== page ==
The Canadian Association of Chiefs of Police have signed a resolution calling for the passing of a law that would allow them to access individual’s electronic passwords with a judge’s order.
The association argued that digital encryption was hindering their ability to investigate crimes as criminals were using the technology to hide their illegal dealings. Currently Canadian law has no article that allows law enforcement to insist that someone turn over their personal passwords. The Assistant Commissioner of the Royal Canadian Mounted Police, Joe Oliver, spoke at a news conference on Tuesday regarding the matter.
“The victims in the digital space are real, Canada’s law and policing capabilities must keep pace with the evolution of technology,” said Oliver, further expanding on his claims that criminals of all kinds are using the internet and identity masking tools to act anonymously.
However some people are not convinced that Oliver’s proposal is a sound one. David Christopher, a spokesman for the anti-internet surveillance group OpenMedia, said, “On the face of it, this seems like it’s clearly unconstitutional.”
Christopher believes the measure is “wildly disproportionate” as in today’s modern culture handing over your internet passwords could mean giving the police “the key to your whole personal life.”
Police access to online communities has long been a point of contention for many internet users and free speech activists who worry that greater police control may lead to extreme cases of censorship or surveillance. In recent years scandals such as Edward Snowden’s NSA leaks have lead to a lack of trust in the government’s and police’s abilities to monitor information which has caused a great deal of thought to be invested into data protection and privacy laws.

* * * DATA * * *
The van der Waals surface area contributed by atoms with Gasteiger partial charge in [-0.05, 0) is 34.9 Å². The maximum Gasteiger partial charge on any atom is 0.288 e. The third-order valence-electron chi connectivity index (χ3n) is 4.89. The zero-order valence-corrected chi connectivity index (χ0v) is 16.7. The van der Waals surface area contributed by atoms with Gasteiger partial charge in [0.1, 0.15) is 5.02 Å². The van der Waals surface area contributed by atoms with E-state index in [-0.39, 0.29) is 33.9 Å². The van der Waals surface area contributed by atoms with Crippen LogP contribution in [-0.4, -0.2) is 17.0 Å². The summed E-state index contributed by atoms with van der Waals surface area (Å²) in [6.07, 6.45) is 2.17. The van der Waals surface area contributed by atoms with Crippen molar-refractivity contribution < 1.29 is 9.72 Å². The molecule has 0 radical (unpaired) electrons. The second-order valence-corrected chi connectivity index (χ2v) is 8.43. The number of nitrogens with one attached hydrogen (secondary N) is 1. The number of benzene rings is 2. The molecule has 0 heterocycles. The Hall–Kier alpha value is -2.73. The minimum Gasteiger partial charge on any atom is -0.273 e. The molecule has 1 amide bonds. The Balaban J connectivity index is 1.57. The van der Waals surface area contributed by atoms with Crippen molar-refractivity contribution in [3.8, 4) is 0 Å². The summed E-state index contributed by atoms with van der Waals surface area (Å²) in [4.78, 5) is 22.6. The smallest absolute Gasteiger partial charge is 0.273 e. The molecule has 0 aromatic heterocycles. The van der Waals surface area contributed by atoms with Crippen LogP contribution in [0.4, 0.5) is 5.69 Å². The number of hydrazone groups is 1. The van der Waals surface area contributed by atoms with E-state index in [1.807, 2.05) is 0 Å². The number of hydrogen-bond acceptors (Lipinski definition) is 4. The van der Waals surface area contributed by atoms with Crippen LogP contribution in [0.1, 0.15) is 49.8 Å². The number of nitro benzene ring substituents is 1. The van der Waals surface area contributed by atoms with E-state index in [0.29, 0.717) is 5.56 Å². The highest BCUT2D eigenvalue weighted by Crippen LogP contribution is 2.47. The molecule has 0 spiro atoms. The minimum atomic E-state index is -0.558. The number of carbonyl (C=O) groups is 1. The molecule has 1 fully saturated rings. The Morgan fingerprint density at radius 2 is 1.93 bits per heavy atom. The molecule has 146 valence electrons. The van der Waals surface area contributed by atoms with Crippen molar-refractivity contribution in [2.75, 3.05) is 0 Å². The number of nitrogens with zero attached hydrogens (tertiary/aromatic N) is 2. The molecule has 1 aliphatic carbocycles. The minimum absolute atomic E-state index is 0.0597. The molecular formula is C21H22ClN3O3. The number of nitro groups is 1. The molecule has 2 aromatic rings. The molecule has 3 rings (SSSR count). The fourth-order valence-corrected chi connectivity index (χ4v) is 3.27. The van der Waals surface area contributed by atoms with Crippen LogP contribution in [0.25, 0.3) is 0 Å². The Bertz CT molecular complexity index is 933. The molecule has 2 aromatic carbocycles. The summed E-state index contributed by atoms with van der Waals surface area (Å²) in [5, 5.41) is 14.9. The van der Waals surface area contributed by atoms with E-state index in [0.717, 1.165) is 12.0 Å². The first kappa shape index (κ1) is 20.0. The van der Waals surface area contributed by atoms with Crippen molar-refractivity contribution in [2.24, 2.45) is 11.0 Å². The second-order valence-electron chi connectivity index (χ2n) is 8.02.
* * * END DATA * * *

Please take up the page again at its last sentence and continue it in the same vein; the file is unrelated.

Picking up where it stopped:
In relation to personal user privacy, Apple’s refusal to crack the iPhone of the San Bernardino jihadist caused massive controversy, however the case was dropped when the government was successful in gaining access to the phone without Apple’s intervention. Many claimed that Apple were standing up for the rights of their users, however others believed that in doing so they were inadvertently protecting the San Bernardino shooter and hindering the investigation.
In Canada’s situation, it was ruled in June of 2014 that police officers must have authorization from a judge to even access someones online activity; whether a similar decision will be made in the case of individual users password and personal data is yet to be seen.
Lucas Nolan is a conservative who regularly contributes articles on censorship and free speech to Breitbart. Follow him on Twitter@LucasNolan_ or email him at firstname.lastname@example.org